Warts in general are more commonly associated on the bottom of the feet (also known as plantar warts), but can present on the hands as well (palmar warts). Warts occur as a result of a viral infection, where the virus feeds off a more superficial network of small blood vessels. Often times, it gives the wart a raised appearance with a darkened center, but may also appear as raised crusty skin. They are usually well contained, though more severe cases may present in an 'Mosiac' form (a large cluster of warts). Symptoms typically include some form of pain or discomfort, as well as the presence of a skin lesion as mentioned above. Warts are highly contagious, meaning they spread very easily. If you or a loved one suspects they may have warts, it is recommended to begin immediate treatment to reduce the possibility of spreading the virus.
Plantar warts are warts that appear on the feet, usually on the bottom. They may present anywhere from the heel to the toes (and anywhere in between). If the warts are large enough, they usually cause some degree of pressure or pain. Often times, they are described as a squeezing or pinching sensation in the area. Due to the inherent thickness of the skin on the bottom of the feet, there are a wide array of treatment options. We start off by physically removing the superficial layers of the wart, going to the level of their food source (at which point we see a small area of a pinpoint bleed). While this may sound scary, there is typically minimal pain or discomfort during this step because the warts are more superficial than nerves of the skin (so in most cases no nerves will be touched). We typically like to start a bit more aggressively with an acid treatment (as opposed to freeze treatment). However, there is a fine balance between being aggressive to the wart and using an acid that is potentially hard on the good surrounding skin. We begin with a milder acid to ensure that your skin can properly tolerate the treatment. If the warts persist after several treatments, then we advance the strength of the acid while monitoring the health of the surrounding skin. In rare circumstances if all conservative options are exhausted, there is an in-office surgical procedure available as well.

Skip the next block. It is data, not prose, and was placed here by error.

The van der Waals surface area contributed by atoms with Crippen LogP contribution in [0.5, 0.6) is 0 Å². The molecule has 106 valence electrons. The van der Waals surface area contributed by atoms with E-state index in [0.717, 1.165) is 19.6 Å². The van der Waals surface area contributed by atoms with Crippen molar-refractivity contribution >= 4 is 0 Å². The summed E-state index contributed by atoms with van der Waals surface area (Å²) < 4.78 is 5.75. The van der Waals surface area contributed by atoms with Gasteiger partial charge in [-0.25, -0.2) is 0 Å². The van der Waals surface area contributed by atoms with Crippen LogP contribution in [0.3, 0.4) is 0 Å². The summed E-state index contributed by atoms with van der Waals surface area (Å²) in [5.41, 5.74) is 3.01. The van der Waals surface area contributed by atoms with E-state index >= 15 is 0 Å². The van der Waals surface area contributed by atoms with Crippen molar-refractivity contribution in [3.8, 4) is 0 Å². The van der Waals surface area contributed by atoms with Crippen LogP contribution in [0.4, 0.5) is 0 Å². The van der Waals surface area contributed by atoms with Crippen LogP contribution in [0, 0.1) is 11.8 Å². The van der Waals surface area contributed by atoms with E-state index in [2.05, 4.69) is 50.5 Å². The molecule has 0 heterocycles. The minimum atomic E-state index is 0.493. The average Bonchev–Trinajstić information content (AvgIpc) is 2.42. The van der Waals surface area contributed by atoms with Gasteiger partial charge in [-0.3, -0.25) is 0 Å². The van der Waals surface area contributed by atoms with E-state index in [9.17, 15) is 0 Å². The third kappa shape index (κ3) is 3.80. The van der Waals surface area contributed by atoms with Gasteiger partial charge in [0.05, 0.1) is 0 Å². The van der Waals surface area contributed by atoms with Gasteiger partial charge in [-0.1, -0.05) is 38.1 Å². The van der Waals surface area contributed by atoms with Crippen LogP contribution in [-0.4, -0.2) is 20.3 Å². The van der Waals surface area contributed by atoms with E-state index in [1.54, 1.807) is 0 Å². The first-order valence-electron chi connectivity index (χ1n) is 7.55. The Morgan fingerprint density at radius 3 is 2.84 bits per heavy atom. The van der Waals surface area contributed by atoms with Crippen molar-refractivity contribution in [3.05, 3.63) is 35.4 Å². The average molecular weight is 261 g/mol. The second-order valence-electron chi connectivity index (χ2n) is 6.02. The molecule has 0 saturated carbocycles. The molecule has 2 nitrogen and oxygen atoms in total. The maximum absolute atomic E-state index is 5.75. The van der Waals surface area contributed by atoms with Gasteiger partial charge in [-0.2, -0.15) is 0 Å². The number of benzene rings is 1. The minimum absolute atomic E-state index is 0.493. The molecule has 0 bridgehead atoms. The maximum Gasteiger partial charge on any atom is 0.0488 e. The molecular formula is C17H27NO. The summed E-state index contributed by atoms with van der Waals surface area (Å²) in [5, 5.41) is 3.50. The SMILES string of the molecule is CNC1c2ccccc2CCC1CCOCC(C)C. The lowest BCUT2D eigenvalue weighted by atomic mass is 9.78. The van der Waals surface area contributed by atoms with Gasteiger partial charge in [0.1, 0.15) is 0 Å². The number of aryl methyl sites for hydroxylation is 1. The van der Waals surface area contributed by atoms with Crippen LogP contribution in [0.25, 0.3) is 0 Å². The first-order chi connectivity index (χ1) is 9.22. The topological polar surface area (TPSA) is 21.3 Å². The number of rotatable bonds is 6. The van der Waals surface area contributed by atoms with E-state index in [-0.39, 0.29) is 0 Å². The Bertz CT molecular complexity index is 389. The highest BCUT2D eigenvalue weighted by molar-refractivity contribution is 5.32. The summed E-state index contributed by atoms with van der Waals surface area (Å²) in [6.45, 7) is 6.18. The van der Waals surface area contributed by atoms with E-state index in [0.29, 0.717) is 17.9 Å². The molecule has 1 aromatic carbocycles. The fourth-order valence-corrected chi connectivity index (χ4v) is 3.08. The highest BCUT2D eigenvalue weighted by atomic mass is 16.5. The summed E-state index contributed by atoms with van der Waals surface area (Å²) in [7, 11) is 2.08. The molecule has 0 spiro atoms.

Palmar warts are warts that present on the hands. They are usually smaller compared to feet counterparts. However, a similar raised crusty/dark lesion is often observed. They tend to show themselves around knuckles around the nails. Discomfort tends to be milder compared to warts on the feet (usually not nearly as much pressure applied to the area). The skin in the hands are inherently thinner, so more consideration is given towards safety. As a result, after scraping down the wart (almost always painless because the wart is above all the normal skin/nerves), we opt to apply a freeze treatment. While the freeze therapy is generally milder to the wart, it is also less destructive to nearby skin. If you tolerate the freeze treatments well, then we may advance to a milder acid treatment and observe the skin closely. Surgery is quite rare, and usually not done for warts on the hands.
In general treatment for both types of warts, it is highly important that treatments are done on a consistent basis, and for several treatments to take place after the wart appears to subside. Remember, all it takes is for one cell to survive and the wart can return! For more information, please feel free to get in touch with us.